SME consulting firms book solid growth but face challenges

21 June 2023 4 min. read

Small and mid-tier consulting firms have managed to see positive developments in their businesses in the past twelve months – with more than half seeing average revenues grow. A number of notable challenges lie in wait for the sector, however, with a shortage of talent and late payments from clients coinciding with a spike in costs.

The UK consulting sector is determined to present itself as optimistic for the future, come what may. In recent months, a number of industry-wide reports have found that more than 80% of professional services firms expect revenue growth in the coming year, while also stating they are determined to keep on hiring to meet growing demand.

A new report from Sonovate has echoed these findings. Examining a cross section of UK consultancies of all sizes, locations, disciplines and industries, the research found that 51% of consultancies had seen an average monthly revenue increase over the three years to March 2023.

SME consulting firms book solid growth but face challenges

Among small and mid-sized enterprises (SMEs) this growth seemed even granter – with 69% of small firms (those with 10 to 49 people) and 82% of medium-sized consultancies (50 to 249 people) seeing an increase in the scope of work over the last 12 months.

As positive as this might seem, however, there are a number of factors which look set to impact this growth in the coming year – for firms of all size. To help consultancies adapt to new headwinds over the coming year, Sonovate also identified three top challenges which SME consultancies will face.

Late payments

The traditional business model of consulting firms sees clients invoiced for their projects after they are delivered. Most firms do not ask for money up front – and will pay staff working on such projects on a monthly basis. If they send an invoice, but the client pays late, this can therefore have a massive impact on the working capital and cash flow of the entire firm.

Worse, this seems to be becoming more common, as many other businesses encounter cash flow problems in the wake of the Covid-19 pandemic and the cost of living crisis. While some of the world’s larger firms can at least temporarily absorb those losses, small and medium firms are more vulnerable to being wounded by this in the short-term. To that end, Sonovate found that 18% of SME consultancies have been unable to invest in their business growth, due to the issues caused by late payments.


Failing to invest in the expansion of business operations can leave firms vulnerable to another growing challenge, too. A 62% portion of small consultancies and 64% of medium-sized firms believe competition is now greater than before the pandemic. Chasing debts from clients is impacting how those firms are able to respond to that change, too.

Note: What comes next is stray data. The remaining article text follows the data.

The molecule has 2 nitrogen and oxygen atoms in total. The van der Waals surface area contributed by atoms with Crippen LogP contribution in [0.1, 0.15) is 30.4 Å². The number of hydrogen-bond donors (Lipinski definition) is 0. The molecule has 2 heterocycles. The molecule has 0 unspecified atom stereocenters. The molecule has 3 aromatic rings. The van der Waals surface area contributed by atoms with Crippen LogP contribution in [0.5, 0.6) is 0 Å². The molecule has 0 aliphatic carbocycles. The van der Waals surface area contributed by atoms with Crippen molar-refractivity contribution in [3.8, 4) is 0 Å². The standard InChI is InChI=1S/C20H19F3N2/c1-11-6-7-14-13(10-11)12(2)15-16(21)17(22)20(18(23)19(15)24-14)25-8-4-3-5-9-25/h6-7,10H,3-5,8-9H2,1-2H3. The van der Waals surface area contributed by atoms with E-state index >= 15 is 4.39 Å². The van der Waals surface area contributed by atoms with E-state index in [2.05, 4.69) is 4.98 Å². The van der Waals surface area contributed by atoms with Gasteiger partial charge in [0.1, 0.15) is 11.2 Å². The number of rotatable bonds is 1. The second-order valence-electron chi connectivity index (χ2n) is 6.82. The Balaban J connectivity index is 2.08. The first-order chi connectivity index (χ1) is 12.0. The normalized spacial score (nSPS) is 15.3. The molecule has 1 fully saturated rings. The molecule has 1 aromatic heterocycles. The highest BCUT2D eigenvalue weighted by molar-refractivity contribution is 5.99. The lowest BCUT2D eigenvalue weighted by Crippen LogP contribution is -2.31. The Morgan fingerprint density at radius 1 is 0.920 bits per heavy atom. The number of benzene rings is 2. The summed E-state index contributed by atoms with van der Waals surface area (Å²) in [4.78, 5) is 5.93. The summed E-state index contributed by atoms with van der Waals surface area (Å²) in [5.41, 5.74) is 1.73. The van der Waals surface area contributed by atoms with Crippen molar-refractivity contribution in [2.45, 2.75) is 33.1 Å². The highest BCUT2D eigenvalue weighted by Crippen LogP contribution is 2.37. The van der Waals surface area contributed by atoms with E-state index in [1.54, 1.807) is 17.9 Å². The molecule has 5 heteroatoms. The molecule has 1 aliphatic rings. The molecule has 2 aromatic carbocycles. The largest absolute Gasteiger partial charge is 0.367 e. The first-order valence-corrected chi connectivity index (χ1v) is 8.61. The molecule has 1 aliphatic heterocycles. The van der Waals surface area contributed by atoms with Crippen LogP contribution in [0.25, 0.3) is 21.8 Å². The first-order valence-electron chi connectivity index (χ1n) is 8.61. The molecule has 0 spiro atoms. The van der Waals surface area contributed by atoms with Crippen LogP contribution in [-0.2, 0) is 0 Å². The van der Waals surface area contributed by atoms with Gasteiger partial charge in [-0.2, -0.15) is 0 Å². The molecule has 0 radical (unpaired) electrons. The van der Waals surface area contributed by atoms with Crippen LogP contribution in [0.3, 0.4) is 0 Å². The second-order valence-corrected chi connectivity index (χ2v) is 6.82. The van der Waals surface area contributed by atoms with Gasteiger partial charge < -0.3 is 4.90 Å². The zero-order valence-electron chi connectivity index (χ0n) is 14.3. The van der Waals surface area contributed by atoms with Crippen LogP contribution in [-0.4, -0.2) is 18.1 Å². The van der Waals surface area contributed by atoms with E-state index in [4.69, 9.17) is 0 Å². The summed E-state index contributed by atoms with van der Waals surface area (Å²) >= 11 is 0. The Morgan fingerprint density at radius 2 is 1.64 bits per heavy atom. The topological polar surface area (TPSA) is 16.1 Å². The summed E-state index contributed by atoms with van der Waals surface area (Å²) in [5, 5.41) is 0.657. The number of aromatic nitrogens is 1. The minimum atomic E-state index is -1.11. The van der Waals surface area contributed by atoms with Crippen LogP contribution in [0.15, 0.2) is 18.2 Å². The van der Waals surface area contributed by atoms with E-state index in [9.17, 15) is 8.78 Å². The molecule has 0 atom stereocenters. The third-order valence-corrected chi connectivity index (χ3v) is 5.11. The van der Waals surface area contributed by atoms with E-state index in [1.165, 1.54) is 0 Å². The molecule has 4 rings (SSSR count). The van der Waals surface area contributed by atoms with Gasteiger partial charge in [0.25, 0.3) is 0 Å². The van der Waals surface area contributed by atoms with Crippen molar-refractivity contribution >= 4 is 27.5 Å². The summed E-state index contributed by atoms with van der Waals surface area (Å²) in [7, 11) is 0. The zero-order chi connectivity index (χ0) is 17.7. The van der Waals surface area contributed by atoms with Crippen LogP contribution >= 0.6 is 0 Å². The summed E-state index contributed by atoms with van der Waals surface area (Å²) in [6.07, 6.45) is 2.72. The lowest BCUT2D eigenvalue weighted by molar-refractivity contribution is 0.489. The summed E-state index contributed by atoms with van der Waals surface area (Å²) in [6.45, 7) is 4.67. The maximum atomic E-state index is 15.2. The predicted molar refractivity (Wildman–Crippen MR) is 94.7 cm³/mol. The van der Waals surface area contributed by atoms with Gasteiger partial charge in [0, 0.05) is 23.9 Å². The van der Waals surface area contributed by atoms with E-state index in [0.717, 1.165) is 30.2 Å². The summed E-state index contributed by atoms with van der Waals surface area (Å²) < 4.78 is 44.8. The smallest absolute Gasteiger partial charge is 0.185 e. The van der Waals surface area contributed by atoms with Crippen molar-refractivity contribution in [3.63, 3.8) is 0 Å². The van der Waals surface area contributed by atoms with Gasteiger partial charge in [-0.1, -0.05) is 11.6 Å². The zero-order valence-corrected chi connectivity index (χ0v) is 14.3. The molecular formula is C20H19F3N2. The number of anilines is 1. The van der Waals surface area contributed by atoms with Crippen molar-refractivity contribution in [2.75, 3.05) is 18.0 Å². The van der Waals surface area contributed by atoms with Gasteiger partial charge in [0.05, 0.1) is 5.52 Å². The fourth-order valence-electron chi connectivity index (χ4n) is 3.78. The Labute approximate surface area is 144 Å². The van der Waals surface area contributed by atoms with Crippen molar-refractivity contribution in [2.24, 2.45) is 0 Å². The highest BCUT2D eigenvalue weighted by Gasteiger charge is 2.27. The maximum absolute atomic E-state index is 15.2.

Again, size is a factor. An 85% majority of small consultancies told Sonovate they had competitors who were offering prices they could not match – whereas only 50% of medium firms said as much. Either way, though, a large number of firms are feeling they cannot compete effectively with new firms – and it is starting to show on the balance sheet.

A 46% chunk of all firms polled told the researchers they had always been profitable, without change in the last three years – but this fell to only 15% of small firms. In contrast, 62% of small firms said they saw drops in profitability in the pandemic that they have not recovered from.


Besides matching the price of competitors, another major area of development which is set to impact the outlook of SME consultancies is the search for talent. Even though major firms like McKinsey & Company and KPMG are presently downsizing, they are shedding staff from back office functions. There is still an ongoing war for top talent, as they each look to bring in new staff who have the digital skills that can help them cater to the changing needs of clients.

With the other pressures SME consultancies face, they are struggling to accrue the right talent, and to keep pace with larger firms. An 85% majority of small consultancies said they needed to hire more specialists to grow their businesses at the moment, but only 15% actually planned to hire in the coming year. This is partially because of the capital it requires to find and retain specialist labour – especially when there is a shortage of it. Most small and medium consultancies are specialists rather than generalists, so the wages of the experts they need is higher – and more easily surpassed by larger firms.

Commenting on the research, Damon Chapple, co-founder and co-CEO of Sonovate, said, “Sourcing, securing and holding onto specialist talent is a double-edged sword. Without it, a firm will fail to maintain a competitive advantage over the long-term, but acquiring it takes resource, effort and time that smaller scale consultancies can often ill afford to waste. A specialism, however taxing it makes a business’s growth strategy, is key to commercial success over rivals. Learning to navigate this complexity is paramount.”